The aim of Tobacco-Free Finland is ambitious, but obtainable. More and more emphasis is put ….into prevention of initiation of the use of tobacco products. In our opinion the main challenge is to be efficient in systematically offering enough help and support to our smoking patients in quitting smoking…

Annamari Rouhos, MD, PhD, Helsinki University Hospital Heart and Lung Center and the Finnish Respiratory Society in the working group of Tobacco-Free Finland 2030 network

Aija Knuuttila, MD, PhD, Helsinki University Hospital Tobacco-Free Finland from page 1 Many of the scientific presentations later made at larger meetings around the globe are first discussed at this event.

Finland also has moved from regulating tobacco use in public spaces into the private domain. Recent measures include a ban on smoking in private cars if passengers under the age of 15 years are present and the extension of smokefree policies to residential properties. For example, Finland now permits housing companies to apply for a ban prohibiting residents from smoking on the balconies of individual apartments, if the smoke spreads from the private living space into other areas.4

In addition to getting smokers to give up the habit, Finland wants to reduce the number of people who start smoking in the first place by decreasing its appeal and availability. Consequently, it has put in place restrictions on the purchase of products that imitate tobacco or cigarettes, such as cigarette- or pipe-shaped candy. E-cigarettes also are strictly regulated; they are banned in venues where smoking is prohibited, regardless of whether or not they contain nicotine, and they may not be formulated with any flavors. Likewise, sale of smokeless tobacco products is prohibited.4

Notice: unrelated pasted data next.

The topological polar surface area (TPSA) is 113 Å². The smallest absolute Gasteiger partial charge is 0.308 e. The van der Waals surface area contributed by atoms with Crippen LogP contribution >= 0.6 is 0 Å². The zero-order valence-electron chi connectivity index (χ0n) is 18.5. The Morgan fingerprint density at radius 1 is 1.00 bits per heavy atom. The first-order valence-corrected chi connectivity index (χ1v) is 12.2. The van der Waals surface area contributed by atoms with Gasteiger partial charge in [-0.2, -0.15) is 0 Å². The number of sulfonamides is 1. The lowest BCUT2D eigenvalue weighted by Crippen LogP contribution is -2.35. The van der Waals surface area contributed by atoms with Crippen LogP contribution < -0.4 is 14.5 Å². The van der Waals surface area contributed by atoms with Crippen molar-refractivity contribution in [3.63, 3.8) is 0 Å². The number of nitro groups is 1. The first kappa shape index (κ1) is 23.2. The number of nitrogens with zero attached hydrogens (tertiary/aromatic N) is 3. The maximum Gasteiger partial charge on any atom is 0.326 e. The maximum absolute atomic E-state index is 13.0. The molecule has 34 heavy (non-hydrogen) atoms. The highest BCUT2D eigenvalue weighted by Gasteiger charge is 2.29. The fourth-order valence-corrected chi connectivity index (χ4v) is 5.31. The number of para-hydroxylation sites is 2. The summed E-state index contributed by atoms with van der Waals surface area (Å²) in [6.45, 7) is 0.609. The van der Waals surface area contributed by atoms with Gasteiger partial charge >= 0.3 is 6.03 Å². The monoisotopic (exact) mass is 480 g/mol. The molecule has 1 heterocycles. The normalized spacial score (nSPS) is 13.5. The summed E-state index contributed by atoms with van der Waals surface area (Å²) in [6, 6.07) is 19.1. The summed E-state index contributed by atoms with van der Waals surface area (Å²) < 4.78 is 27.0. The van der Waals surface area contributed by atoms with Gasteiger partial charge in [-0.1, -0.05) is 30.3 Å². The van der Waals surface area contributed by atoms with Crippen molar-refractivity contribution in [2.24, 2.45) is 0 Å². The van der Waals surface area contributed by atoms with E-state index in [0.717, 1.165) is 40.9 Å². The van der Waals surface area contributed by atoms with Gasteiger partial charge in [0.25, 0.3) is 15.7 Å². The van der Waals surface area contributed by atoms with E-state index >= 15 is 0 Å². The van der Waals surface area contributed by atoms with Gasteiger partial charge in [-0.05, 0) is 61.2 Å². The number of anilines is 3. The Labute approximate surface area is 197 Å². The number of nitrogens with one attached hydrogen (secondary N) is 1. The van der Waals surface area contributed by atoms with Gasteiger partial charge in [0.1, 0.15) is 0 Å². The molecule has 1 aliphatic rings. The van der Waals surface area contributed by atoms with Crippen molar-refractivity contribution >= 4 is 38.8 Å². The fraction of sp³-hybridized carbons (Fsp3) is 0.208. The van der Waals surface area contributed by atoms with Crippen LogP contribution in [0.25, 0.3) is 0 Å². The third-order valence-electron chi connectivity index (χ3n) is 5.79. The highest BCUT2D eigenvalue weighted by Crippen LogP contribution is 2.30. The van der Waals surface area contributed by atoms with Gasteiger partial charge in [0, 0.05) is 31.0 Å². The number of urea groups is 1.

As the first country in the world to set the goal of ending the use of tobacco and other nicotine-containing products, Finland serves as a model for other countries seeking to take an aggressive approach to the elimination of products that are harmful to humans and cause addiction. Finland’s multifaceted tobacco-control program should help to reduce tobacco-related disease and death.✦


1. US National Cancer Institute and World Health Organization. The Economics of Tobacco and Tobacco Control. National Cancer Institute Tobacco Control Monograph 21. NIH Publication No. 16-CA-8029A. Bethesda, MD: US Department of Health and Human Services, National Institutes of Health, National Cancer Institute; and Geneva, CH: World Health Organization; 2016. index.html. Accessed March 23, 2017.
2. US Department of Health and Human Services. The Health Consequences of Smoking—50 Years of Progress: A Report of the Surgeon General. Atlanta, GA: US Department of Health and Human Services, Centers for Disease Control and Prevention, National Center for Chronic Disease Prevention and Health Promotion, Office on Smoking and Health; 2014. Accessed March 21, 2017.
3. National Institute for Health and Welfare [website]. Smoking in Finland. Updated 5 September 2016. https:// Accessed March 21, 2017.
4. Ministry of Social Affairs and Health, Finland. Tobacco Act